TELEPHONE BILLING PRACTICES. Citing the filed-rate doctrine, which bars deviation from published tariffs, a federal appeals court affirmed the dismissal of two class action suits against AT&T Corp. that sought damages for alleged fraud. The suite arose from AT&T's failure to disclose to its residential long-distance telecommunications customers its practice of rounding charges up to the higher full minute. (The carrier had disclosed the practice in tariffs filed with the Federal Com-munications Commission, but did not include the information in any of its advertisements or marketing materials.)
While finding some merit in the argument, the court rejected a call to modify the filed-rate doctrine to allow nondisclosure claims in light of increasing competition among long-distance carriers. Strict adherence was required, it said, absent Congressional authorization or direction from the U.S. Supreme Court. Marcus v. AT&T Corp., 138 F.3d 46, Feb. 24, 1998 (2nd Cir.).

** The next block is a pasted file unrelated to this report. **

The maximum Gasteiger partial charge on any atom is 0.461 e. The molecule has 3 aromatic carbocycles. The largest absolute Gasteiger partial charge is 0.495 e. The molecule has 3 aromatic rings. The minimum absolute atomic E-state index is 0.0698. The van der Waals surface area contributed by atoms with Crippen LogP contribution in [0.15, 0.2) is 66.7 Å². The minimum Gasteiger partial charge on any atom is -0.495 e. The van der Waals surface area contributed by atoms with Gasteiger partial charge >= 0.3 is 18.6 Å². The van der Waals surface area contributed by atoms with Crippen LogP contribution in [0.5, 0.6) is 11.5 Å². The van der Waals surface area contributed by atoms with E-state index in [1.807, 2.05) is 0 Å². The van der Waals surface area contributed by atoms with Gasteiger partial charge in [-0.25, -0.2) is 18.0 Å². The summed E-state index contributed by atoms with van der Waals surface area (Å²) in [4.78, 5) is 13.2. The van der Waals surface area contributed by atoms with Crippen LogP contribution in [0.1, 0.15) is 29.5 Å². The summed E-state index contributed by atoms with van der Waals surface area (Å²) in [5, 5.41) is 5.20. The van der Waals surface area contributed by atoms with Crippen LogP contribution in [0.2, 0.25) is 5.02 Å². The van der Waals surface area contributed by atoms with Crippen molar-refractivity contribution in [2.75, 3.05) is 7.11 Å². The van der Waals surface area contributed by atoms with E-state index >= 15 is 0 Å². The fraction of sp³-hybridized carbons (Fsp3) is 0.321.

ELECTRIC RESTRUCTURING. The Arizona Supreme Court decided on April 23 not to hear an appeal filed by electric utilities that challenged the plan by the Arizona Corporation Commission to open retail electric markets to competition beginning in 1999. The supreme court's action left standing a prior ruling by Maricopa Superior Court Judge Michael Dann, upholding the commission decision. See, www.cc.state.az.us/news/pr04-23.htm.